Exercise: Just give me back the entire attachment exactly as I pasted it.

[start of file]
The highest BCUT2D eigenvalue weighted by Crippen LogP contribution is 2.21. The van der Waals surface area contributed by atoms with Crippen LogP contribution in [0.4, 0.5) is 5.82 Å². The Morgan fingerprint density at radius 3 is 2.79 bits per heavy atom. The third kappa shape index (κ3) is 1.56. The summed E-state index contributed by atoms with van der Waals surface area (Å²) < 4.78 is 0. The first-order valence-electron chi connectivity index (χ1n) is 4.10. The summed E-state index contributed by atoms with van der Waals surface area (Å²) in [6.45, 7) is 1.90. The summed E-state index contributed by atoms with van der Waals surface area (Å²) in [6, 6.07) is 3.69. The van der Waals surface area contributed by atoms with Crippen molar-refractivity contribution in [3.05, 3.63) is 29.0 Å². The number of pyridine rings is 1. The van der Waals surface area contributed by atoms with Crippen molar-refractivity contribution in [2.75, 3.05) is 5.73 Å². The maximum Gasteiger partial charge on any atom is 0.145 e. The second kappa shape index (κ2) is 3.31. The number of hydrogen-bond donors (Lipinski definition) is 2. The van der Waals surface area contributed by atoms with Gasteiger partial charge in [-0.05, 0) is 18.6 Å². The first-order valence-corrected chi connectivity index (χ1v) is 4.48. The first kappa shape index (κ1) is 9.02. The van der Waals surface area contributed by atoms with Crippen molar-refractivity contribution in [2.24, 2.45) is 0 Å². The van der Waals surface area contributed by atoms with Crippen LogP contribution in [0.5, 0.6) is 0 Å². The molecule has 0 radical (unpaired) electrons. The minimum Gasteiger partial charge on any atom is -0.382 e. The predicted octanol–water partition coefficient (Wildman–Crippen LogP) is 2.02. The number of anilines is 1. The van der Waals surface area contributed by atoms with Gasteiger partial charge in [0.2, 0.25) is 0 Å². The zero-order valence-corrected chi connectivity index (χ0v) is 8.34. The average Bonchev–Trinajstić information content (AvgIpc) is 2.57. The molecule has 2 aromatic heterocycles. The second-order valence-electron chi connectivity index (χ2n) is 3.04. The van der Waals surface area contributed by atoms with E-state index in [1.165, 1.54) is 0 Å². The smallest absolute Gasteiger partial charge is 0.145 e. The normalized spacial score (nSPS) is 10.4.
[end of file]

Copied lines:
The highest BCUT2D eigenvalue weighted by Crippen LogP contribution is 2.21. The van der Waals surface area contributed by atoms with Crippen LogP contribution in [0.4, 0.5) is 5.82 Å². The Morgan fingerprint density at radius 3 is 2.79 bits per heavy atom. The third kappa shape index (κ3) is 1.56. The summed E-state index contributed by atoms with van der Waals surface area (Å²) < 4.78 is 0. The first-order valence-electron chi connectivity index (χ1n) is 4.10. The summed E-state index contributed by atoms with van der Waals surface area (Å²) in [6.45, 7) is 1.90. The summed E-state index contributed by atoms with van der Waals surface area (Å²) in [6, 6.07) is 3.69. The van der Waals surface area contributed by atoms with Crippen molar-refractivity contribution in [3.05, 3.63) is 29.0 Å². The number of pyridine rings is 1. The van der Waals surface area contributed by atoms with Crippen molar-refractivity contribution in [2.75, 3.05) is 5.73 Å². The maximum Gasteiger partial charge on any atom is 0.145 e. The second kappa shape index (κ2) is 3.31. The number of hydrogen-bond donors (Lipinski definition) is 2. The van der Waals surface area contributed by atoms with Gasteiger partial charge in [-0.05, 0) is 18.6 Å². The first-order valence-corrected chi connectivity index (χ1v) is 4.48. The first kappa shape index (κ1) is 9.02. The van der Waals surface area contributed by atoms with Crippen molar-refractivity contribution in [2.24, 2.45) is 0 Å². The van der Waals surface area contributed by atoms with Crippen LogP contribution in [0.5, 0.6) is 0 Å². The molecule has 0 radical (unpaired) electrons. The minimum Gasteiger partial charge on any atom is -0.382 e. The predicted octanol–water partition coefficient (Wildman–Crippen LogP) is 2.02. The number of anilines is 1. The van der Waals surface area contributed by atoms with Gasteiger partial charge in [0.2, 0.25) is 0 Å². The zero-order valence-corrected chi connectivity index (χ0v) is 8.34. The average Bonchev–Trinajstić information content (AvgIpc) is 2.57. The molecule has 2 aromatic heterocycles. The second-order valence-electron chi connectivity index (χ2n) is 3.04. The van der Waals surface area contributed by atoms with E-state index in [1.165, 1.54) is 0 Å². The smallest absolute Gasteiger partial charge is 0.145 e. The normalized spacial score (nSPS) is 10.4.